On Friday, Elsa Storm, a post-tropical cyclone, pounded the East Coast with heavy rain and strong gusts.
After making landfall in Florida and pummeling the southeastern United States, Elsa is moving north with the eye of the storm sweeping over the coastlines of Delaware, New Jersey, and New York on Friday morning before reaching Massachusetts and Maine this afternoon, according to the latest forecast from the National Weather Service.
Elsa was heading northeast at 35 mph as of 5 p.m. ET, with its center 65 miles southeast of Portland, Maine. The fatal storm included continuous winds of up to 50 miles per hour, with gusts considerably higher.
Elsa’s strength isn’t expected to alter significantly until Friday, according to the National Weather Service. The storm has weakened since it made landfall as the Atlantic season’s first hurricane in 2021. Elsa is forecast to travel offshore from the northeastern United States coast on Friday evening, then head to Canada’s Atlantic provinces late Friday night and Saturday. Over the weekend, the storm is expected to gradually diminish.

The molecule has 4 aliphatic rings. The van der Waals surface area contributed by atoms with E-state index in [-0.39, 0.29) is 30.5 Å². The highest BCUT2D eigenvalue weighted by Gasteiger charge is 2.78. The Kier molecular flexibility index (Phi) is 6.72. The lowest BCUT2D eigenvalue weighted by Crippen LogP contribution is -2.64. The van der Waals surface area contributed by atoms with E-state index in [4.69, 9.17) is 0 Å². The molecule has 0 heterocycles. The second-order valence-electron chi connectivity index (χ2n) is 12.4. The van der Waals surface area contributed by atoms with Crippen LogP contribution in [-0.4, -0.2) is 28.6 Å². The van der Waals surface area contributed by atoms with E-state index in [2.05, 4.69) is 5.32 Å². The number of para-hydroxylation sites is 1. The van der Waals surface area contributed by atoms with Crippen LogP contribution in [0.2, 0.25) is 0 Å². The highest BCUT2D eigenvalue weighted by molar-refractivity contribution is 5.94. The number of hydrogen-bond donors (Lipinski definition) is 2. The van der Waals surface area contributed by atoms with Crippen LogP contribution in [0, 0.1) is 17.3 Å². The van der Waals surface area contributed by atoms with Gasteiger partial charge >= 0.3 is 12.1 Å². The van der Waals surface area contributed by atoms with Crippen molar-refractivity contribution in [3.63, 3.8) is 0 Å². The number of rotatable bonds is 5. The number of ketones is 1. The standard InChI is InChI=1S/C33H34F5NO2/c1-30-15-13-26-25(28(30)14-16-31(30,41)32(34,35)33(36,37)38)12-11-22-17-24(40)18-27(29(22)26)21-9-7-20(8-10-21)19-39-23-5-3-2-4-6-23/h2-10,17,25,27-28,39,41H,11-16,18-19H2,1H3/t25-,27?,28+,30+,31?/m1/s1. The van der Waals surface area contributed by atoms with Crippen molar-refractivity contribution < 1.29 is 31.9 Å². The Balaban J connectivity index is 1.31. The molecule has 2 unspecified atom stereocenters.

Through Friday, much of the Northeast will see 2 to 4 inches of rain, with up to 6 inches likely in portions of New York, Connecticut, and Massachusetts. The National Weather Service cautioned that this may result in “significant flash and urban floods.”
Flight schedules at LaGuardia Airport and John F. Kennedy International Airport in New York City were interrupted on Friday due to severe weather. Due to the prediction, the city has also suspended its mobile COVID-19 immunization clinics until Friday.
The Metropolitan Transportation Authority of New York City claimed Elsa caused system-wide bus delays and that the storm might disrupt service on several subway and rail lines. Due to the weather, empty tractor-trailers and tandem trucks are prohibited on the MTA’s seven bridges and two tunnels until at least midday on Friday.
Elsa has been blamed for at least four deaths since it developed in the Atlantic Ocean earlier this month.
According to The Associated Press, one death was recorded in St. Lucia and two more in the Dominican Republic when the storm hit numerous eastern Caribbean islands as a Category 1 hurricane. Local officials in Jacksonville, Florida, confirmed one death.